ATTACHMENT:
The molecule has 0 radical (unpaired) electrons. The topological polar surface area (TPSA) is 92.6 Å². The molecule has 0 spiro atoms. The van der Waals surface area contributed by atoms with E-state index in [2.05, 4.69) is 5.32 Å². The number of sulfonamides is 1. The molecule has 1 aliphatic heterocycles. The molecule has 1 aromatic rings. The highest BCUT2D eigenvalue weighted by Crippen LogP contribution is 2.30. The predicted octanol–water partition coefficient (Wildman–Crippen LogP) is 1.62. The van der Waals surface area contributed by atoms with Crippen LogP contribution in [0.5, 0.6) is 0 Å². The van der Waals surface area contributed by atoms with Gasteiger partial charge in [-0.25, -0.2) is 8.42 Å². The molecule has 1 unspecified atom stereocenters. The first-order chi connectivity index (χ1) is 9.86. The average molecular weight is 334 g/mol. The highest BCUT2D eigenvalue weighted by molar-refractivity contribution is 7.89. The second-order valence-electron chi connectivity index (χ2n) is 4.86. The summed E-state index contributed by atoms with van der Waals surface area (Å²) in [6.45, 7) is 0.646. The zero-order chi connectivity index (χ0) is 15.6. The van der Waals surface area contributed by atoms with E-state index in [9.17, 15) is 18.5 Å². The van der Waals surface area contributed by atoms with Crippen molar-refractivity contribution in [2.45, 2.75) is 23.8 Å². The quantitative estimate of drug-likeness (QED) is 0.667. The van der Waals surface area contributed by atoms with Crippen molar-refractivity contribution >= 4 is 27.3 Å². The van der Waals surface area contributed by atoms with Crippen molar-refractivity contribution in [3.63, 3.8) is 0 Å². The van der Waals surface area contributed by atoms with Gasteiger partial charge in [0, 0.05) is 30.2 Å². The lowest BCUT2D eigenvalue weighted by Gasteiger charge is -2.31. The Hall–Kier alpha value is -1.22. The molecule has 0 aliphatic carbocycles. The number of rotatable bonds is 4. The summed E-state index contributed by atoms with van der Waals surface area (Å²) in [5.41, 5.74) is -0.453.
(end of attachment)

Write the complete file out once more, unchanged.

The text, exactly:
The molecule has 0 radical (unpaired) electrons. The topological polar surface area (TPSA) is 92.6 Å². The molecule has 0 spiro atoms. The van der Waals surface area contributed by atoms with E-state index in [2.05, 4.69) is 5.32 Å². The number of sulfonamides is 1. The molecule has 1 aliphatic heterocycles. The molecule has 1 aromatic rings. The highest BCUT2D eigenvalue weighted by Crippen LogP contribution is 2.30. The predicted octanol–water partition coefficient (Wildman–Crippen LogP) is 1.62. The van der Waals surface area contributed by atoms with Crippen LogP contribution in [0.5, 0.6) is 0 Å². The van der Waals surface area contributed by atoms with Gasteiger partial charge in [-0.25, -0.2) is 8.42 Å². The molecule has 1 unspecified atom stereocenters. The first-order chi connectivity index (χ1) is 9.86. The average molecular weight is 334 g/mol. The highest BCUT2D eigenvalue weighted by molar-refractivity contribution is 7.89. The second-order valence-electron chi connectivity index (χ2n) is 4.86. The summed E-state index contributed by atoms with van der Waals surface area (Å²) in [6.45, 7) is 0.646. The zero-order chi connectivity index (χ0) is 15.6. The van der Waals surface area contributed by atoms with E-state index in [9.17, 15) is 18.5 Å². The van der Waals surface area contributed by atoms with Crippen molar-refractivity contribution in [2.45, 2.75) is 23.8 Å². The quantitative estimate of drug-likeness (QED) is 0.667. The van der Waals surface area contributed by atoms with Crippen molar-refractivity contribution >= 4 is 27.3 Å². The van der Waals surface area contributed by atoms with Crippen molar-refractivity contribution in [3.63, 3.8) is 0 Å². The van der Waals surface area contributed by atoms with Gasteiger partial charge in [0, 0.05) is 30.2 Å². The lowest BCUT2D eigenvalue weighted by Gasteiger charge is -2.31. The Hall–Kier alpha value is -1.22. The molecule has 0 aliphatic carbocycles. The number of rotatable bonds is 4. The summed E-state index contributed by atoms with van der Waals surface area (Å²) in [5.41, 5.74) is -0.453.